CRIME, POLICE + COURTS

Why didn’t police arrest Josh Powell before it was too late? Detectives share their answers

Jan 29, 2019, 10:05 PM | Updated: Dec 30, 2022, 11:28 am

SOUTH HILL, Wash. — 136 days before Josh Powell murdered his five and seven-year-old sons, police showed up at his home with an arrest warrant in hand.

By then, many Americans were already asking why Powell wasn’t behind bars. He was the only suspect police were seriously considering in the disappearance of his wife, Susan Powell, and, even if police had never found her body, the circumstantial evidence against him seemed air-tight.

But the arrest warrant wasn’t for him. The police had come to take his father, Steven Powell, on charges of voyeurism and child pornography.

Josh Powell stayed free — though investigators did remove his children and place them in state custody. And less than five months later, he would lock himself and his two boys in his home, douse it with gasoline, and burn it down, ending all three of their lives.

It was a heart-wrenching end to an already tragic story, and it left the world asking a question that the people in charge of the investigation would have to struggle with for the rest of their lives: why didn’t they arrest Josh before it was too late?

Dave Cawley, the investigative reporter behind the podcast Cold, asked detectives Ellis Maxwell and Gary Sanders that exact question. And now, in the show’s twelfth episode, they’ve shared their answers with the world.

”There was only one suspect”

Josh Powell

Josh Powell, the husband of Susan Powell, is surrounded by reporters as he leaves a Pierce County courtroom, Sept. 23, 2011, in Tacoma, Wash. (Photo: Associated Press)

“There was only one suspect,” Pierce County Det. Sgt. Gary Sanders told Cawley. “Just the evidence, his story and just totality of circumstances led the spotlight right on one guy.”

That one guy was Josh Powell. Police had found his wife’s blood on their living room couch, had proof that he’d lied about his whereabouts on the day she vanished and had found a will left by Susan filled with warnings about the threat she saw in her husband.

“If I die,” it read, “it may not be an accident, even if it looks like one.”

It all added up to a strong case; strong enough, some thought, to get Josh convicted, even if they didn’t have a body.

Susan’s father, Chuck Cox, was one of those who believed arresting Josh would have worked.

“There was enough circumstantial evidence … to say that he got rid of his wife,” Cox told Cawley. Any details the police didn’t have, he believed, Josh would have spilled once he was in jail. “I think they could have made that case, but the prosecuting attorney didn’t want to do it.”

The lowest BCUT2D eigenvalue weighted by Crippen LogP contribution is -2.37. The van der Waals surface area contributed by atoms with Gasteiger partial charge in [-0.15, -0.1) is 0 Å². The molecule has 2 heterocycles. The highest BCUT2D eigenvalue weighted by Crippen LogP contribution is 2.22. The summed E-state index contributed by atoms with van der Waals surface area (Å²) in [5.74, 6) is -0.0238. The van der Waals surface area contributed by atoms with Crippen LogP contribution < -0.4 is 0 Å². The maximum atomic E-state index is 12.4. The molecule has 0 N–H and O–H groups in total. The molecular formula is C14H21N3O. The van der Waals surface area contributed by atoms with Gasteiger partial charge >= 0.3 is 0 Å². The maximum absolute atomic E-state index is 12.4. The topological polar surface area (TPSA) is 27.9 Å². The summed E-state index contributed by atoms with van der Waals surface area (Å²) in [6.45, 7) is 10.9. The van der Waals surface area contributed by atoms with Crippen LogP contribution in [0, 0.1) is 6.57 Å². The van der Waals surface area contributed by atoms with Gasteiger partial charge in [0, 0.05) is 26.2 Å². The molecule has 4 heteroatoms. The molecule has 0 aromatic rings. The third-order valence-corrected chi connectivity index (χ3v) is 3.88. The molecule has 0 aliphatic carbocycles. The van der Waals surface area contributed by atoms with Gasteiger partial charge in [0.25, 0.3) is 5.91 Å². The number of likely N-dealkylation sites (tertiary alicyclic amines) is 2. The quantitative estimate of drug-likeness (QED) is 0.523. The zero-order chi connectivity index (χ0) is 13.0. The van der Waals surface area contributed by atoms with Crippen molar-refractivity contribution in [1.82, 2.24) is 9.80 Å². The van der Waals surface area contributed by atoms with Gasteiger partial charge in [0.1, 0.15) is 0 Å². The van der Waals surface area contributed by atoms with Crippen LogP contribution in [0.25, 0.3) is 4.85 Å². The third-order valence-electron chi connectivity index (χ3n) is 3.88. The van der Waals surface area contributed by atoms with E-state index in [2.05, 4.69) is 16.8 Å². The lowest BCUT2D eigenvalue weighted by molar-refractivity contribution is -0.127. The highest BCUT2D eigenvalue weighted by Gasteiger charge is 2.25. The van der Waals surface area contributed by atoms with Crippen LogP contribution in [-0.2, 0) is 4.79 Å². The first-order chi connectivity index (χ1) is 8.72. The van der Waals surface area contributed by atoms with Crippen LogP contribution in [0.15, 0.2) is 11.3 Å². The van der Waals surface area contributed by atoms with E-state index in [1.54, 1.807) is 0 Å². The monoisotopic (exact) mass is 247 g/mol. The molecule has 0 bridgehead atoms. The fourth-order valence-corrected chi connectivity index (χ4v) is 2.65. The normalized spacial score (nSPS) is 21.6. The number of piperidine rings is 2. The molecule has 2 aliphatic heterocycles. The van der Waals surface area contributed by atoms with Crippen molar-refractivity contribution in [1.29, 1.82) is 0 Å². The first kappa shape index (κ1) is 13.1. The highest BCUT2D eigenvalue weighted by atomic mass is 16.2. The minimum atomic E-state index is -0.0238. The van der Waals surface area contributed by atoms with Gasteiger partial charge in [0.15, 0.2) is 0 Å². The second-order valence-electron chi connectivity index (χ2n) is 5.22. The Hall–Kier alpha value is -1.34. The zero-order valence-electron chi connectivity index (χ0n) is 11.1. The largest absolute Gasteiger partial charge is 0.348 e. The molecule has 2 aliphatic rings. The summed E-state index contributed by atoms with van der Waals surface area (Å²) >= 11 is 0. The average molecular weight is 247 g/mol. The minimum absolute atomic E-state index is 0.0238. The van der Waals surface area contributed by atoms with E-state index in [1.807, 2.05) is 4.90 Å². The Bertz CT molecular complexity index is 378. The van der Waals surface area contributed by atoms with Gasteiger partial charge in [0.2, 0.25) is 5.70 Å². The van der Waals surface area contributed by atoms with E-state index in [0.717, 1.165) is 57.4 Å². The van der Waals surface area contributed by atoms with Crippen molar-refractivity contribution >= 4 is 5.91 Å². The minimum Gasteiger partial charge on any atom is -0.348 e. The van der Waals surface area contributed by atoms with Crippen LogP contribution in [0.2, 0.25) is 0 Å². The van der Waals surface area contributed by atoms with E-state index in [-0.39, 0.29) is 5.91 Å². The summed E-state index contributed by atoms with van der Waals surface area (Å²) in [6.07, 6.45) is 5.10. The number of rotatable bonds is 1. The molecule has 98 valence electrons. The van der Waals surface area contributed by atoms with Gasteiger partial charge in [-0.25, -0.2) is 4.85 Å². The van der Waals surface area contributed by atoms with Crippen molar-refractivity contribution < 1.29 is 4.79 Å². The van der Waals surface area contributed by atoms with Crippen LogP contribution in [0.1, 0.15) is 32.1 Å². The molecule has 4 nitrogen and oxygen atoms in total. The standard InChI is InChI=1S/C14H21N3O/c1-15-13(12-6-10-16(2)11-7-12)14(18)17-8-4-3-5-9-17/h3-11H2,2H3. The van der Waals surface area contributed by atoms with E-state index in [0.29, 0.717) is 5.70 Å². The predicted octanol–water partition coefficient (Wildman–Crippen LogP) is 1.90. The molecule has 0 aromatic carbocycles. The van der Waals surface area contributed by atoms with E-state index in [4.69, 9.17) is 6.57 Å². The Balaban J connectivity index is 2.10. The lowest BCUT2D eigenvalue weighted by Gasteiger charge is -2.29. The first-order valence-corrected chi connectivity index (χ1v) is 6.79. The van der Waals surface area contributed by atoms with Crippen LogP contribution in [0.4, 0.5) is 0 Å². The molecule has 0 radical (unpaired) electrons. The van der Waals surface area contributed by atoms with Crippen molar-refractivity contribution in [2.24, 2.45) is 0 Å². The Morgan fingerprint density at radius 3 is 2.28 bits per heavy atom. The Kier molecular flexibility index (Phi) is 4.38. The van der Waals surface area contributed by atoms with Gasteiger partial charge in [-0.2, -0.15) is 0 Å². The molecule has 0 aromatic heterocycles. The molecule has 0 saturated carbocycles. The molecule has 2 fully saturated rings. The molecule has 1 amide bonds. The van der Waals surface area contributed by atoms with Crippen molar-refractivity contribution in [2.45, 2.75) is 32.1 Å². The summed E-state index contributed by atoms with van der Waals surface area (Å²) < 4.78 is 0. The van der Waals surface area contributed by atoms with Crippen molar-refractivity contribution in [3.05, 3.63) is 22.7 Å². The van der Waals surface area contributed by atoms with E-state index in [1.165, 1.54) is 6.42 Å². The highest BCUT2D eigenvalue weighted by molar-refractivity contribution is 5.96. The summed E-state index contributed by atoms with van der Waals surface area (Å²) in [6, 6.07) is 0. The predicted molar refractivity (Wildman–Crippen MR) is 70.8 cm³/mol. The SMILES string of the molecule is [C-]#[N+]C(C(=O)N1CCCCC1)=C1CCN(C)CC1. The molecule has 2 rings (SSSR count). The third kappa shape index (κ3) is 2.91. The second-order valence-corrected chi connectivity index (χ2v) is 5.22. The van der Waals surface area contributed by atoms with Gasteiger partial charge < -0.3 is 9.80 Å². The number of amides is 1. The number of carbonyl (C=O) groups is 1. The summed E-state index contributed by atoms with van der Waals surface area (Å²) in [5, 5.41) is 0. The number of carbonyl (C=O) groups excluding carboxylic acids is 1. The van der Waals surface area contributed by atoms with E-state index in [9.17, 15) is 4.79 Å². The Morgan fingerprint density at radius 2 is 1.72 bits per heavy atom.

Instead, police obtained a warrant to seize computers and documents from Josh and Steven Powell’s home, hoping both to stop them from publishing Susan’s childhood diaries and to gather the missing pieces of evidence they needed to make their case unbreakable.

They found enough evidence to make a case that would stick — but that case wasn’t against Josh.

The arrest of Steven Powell

Steven Powell search warrant

Police serve the search warrant into Steven Powell’s home in South Hill, Wash., Thursday, Aug. 25, 2011. (Photo: Associated Press)

There was a fair amount of circumstantial evidence against Josh in the files they seized. His own father, in his personal diary, had written, before Susan disappeared: “Josh hates her so much he even wishes she were dead. He even talks about it occasionally, fantasizing that she might have an accident.”

They’d also found a strange collection of pictures of animated characters engaged in unusual and often illegal sexual acts on Josh’s computer; something that, for a while, detectives and prosecutors hoped might be enough to press charges. The pictures were drawn, though, and so there wasn’t any cause for arrest. They still didn’t have a smoking gun; or, at least, not one against Josh.

In Steve’s possessions, on the other hand, they’d found a collection of voyeuristic photographs, including more than 1,600 pictures of his eight- and ten-year-old neighbors in varying states of undress.

The police used that evidence to arrest Steven and to take Josh’s children, Charlie and Braden, out of his home. But they didn’t forget Josh. Before they came to his door, investigators and prosecutors strongly considered taking him out in handcuffs along with Steven.

In the end, though, they decided it was still too early to pull the trigger.

“We’re not at a point where we could file charges quite yet,” Det. Ellis Maxwell, West Valley Police’s lead investigator on the case, told Cawley. “There was still quite a bit of work to do so that — in the event that I’m up on the stand and a defense attorney’s like: ‘Why didn’t you do this, why didn’t you do that’ — I want to be able to answer.”

Pierce County Det. Sgt. Gary Sanders was on the case, as well, but the call was West Valley’s to make. Sanders was told not to bring Josh in, and he didn’t argue.

“We respect that,” Sanders told Cawley. “I understand it’s easy to Monday-morning quarterback. But you had to think about their thought process and their prosecutor, if they didn’t want to do a no-body prosecution.”

The decision, however, seems to have stuck with Sanders ever since. No more than a quick breath after defending West Valley’s decision, he added:

“But sometimes you’ve just got to pull the trigger and do it.”

Cold: Episode 12

The arrest of Steven Powell sparked a chain of reactions that led to one of the most painful moments in Utah’s collective memory.

Hear the full story of Steven’s arrest and its horrible consequences in episode 12 of Cold.

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Why didn’t police arrest Josh Powell before it was too late? Detectives share their answers